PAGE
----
Identifying Soft Skills: Are Your Employees Trainable?

Your company has decided to migrate its digital properties to the cloud to take advantage of the cost savings, scalability, mobility, and other compelling benefits. Problem is, your organization lacks the expertise necessary to build out a cloud-based architecture and keep it secure. While such growing pains are typical for most businesses, your organization hadn’t factored in the cost of hiring new staff to help maintain and secure it all. 

One option is to post an ad for experienced cloud professionals, perhaps with globally recognized certifications. Such professionals are in high demand, so it won’t be easy (or cheap). It also takes a while to recruit, hire, and onboard your new hire. But what if your future cloud security expert, or any other cloud specialist you may need, already works for you?

More to the point, are your existing employees trainable and are you recruiting adaptable workers in the first place? 

Often overlooked in the relentless search for specific technical skills, employers are beginning to embrace the value of so-called “soft skills,” including emotional maturity and a growth mindset. These are difficult if not impossible to teach, although workers with these skills are generally better at solving problems, thinking critically, and adopting new technical skills quickly. 

Hard Skills vs. Soft skills

We know that “hard skills” include tangible capabilities such as the ability to write code, manage a company’s finances, or operate a given piece of machinery. These types of skills tend to be specific and are often validated by a degree or certificate. Since they’re easier to assess—either they have them or they don’t—employers sometimes default to a hard-skills-first strategy when recruiting for specific roles.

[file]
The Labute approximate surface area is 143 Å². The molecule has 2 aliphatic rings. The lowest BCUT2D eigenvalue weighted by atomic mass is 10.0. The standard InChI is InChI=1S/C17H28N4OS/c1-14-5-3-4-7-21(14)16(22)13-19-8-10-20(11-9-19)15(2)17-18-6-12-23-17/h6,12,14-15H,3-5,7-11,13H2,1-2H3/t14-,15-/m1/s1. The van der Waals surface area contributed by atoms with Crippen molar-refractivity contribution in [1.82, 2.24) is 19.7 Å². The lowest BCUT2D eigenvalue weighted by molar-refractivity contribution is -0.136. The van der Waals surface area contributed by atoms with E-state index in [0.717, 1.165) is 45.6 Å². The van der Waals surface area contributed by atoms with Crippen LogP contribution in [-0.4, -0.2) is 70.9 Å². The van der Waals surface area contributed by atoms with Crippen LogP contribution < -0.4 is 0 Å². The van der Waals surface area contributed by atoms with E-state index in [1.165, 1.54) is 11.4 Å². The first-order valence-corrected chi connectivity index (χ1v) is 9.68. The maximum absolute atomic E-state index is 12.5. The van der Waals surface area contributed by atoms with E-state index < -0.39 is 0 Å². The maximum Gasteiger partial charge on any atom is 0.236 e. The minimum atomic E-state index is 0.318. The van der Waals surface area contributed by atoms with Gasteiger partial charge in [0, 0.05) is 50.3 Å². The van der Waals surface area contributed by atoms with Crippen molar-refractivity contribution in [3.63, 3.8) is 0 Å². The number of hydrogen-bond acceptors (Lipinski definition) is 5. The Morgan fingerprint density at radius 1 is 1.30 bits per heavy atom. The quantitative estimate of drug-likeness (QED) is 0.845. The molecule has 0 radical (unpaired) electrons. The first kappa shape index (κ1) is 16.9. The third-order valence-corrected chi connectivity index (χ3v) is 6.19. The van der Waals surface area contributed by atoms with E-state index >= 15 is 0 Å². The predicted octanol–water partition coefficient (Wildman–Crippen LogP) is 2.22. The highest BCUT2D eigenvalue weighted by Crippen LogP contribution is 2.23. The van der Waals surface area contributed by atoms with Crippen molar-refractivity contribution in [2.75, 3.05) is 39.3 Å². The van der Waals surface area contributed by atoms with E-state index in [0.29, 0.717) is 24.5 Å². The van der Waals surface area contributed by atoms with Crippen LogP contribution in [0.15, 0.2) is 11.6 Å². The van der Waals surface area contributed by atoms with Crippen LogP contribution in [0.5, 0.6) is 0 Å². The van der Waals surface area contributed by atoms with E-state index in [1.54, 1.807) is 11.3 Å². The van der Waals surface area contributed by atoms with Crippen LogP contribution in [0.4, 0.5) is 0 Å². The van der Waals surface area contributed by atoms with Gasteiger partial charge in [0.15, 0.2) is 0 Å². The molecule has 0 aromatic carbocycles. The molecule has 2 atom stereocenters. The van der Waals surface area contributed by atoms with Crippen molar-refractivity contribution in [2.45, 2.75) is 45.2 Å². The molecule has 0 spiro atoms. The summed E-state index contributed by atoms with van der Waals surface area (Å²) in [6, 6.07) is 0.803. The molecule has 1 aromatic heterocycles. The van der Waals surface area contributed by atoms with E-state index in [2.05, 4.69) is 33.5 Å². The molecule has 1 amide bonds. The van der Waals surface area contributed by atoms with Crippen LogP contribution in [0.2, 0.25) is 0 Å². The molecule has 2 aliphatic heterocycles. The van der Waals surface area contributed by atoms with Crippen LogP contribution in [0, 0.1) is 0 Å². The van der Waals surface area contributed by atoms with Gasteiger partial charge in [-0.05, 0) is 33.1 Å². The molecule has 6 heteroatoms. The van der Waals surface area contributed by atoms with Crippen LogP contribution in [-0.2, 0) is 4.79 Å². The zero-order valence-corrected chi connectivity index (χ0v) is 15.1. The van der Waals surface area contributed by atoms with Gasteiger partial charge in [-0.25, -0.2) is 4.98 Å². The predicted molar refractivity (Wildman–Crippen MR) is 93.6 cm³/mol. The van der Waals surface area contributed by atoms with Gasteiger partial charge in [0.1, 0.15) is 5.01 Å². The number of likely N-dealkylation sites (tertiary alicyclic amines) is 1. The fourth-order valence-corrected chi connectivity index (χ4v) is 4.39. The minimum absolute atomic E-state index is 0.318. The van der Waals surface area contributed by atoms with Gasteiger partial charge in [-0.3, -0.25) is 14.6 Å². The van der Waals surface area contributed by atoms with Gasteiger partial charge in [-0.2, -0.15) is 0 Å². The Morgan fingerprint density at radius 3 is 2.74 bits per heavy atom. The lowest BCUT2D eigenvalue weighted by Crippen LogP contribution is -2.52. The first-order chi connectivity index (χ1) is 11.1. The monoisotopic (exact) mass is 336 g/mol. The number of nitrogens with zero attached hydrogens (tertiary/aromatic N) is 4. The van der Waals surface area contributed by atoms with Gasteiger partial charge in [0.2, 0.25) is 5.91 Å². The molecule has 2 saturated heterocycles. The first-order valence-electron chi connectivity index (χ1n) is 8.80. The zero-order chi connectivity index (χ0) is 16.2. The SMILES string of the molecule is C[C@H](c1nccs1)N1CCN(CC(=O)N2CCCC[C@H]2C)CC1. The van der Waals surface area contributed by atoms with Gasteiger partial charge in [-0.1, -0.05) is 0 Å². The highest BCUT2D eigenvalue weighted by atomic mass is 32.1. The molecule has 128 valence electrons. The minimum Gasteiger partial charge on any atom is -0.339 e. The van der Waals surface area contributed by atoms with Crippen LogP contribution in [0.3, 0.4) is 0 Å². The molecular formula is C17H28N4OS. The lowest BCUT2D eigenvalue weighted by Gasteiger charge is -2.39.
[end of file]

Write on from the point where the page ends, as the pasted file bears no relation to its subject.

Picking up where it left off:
But what’s sometimes left out of the equation, or simply an afterthought, are those all-important soft skills. Difficult to assess from just a resume, employees with well-rounded soft skills are typically your highest performers. By prioritizing soft skills in your recruitment efforts, you’re more likely to hire for potential, adding highly adaptive (and trainable) professionals to your staff. 

Soft skills include (but aren’t limited to):

  • Adaptability / flexibility
  • Problem-solving
  • Time management
  • Collaboration / teamwork
  • Emotional intelligence
  • Patience
  • Accountability

Of course, hard skills are still extremely important. You wouldn’t hire a butcher to bake bread just because they’re rich in soft skills. But by focusing on the traits listed above, while also finding candidates (or existing staff) who are on the right hard skills trajectory, you’re better able to build a talent pipeline and increase employee retention. Your most valuable employees will want opportunities for professional development, after all. 

How to Identify Soft Skills

Of the nearly one-half of new hires that fail within 18 months, on average, 11 percent failed because their hard skills fell short and 89 percent failed because they lacked soft skills, according to a Leadership IQ study. There’s no one-size-fits-all approach to assessing soft skills, but there are techniques you can use to find candidates and spot existing employees who possess these elusive but absolutely vital traits. 

If you’re hiring new employees, then make sure you clearly state the types of soft skills you’re seeking in your posting. If you offer on-the-job training and professional development (and you should), mentioning this in your job ad will help you attract more candidates with the soft skills you’re seeking. For example: “We provide in-house training opportunities for forward-thinking, adaptive, and collaborative professionals who want to grow with our company.”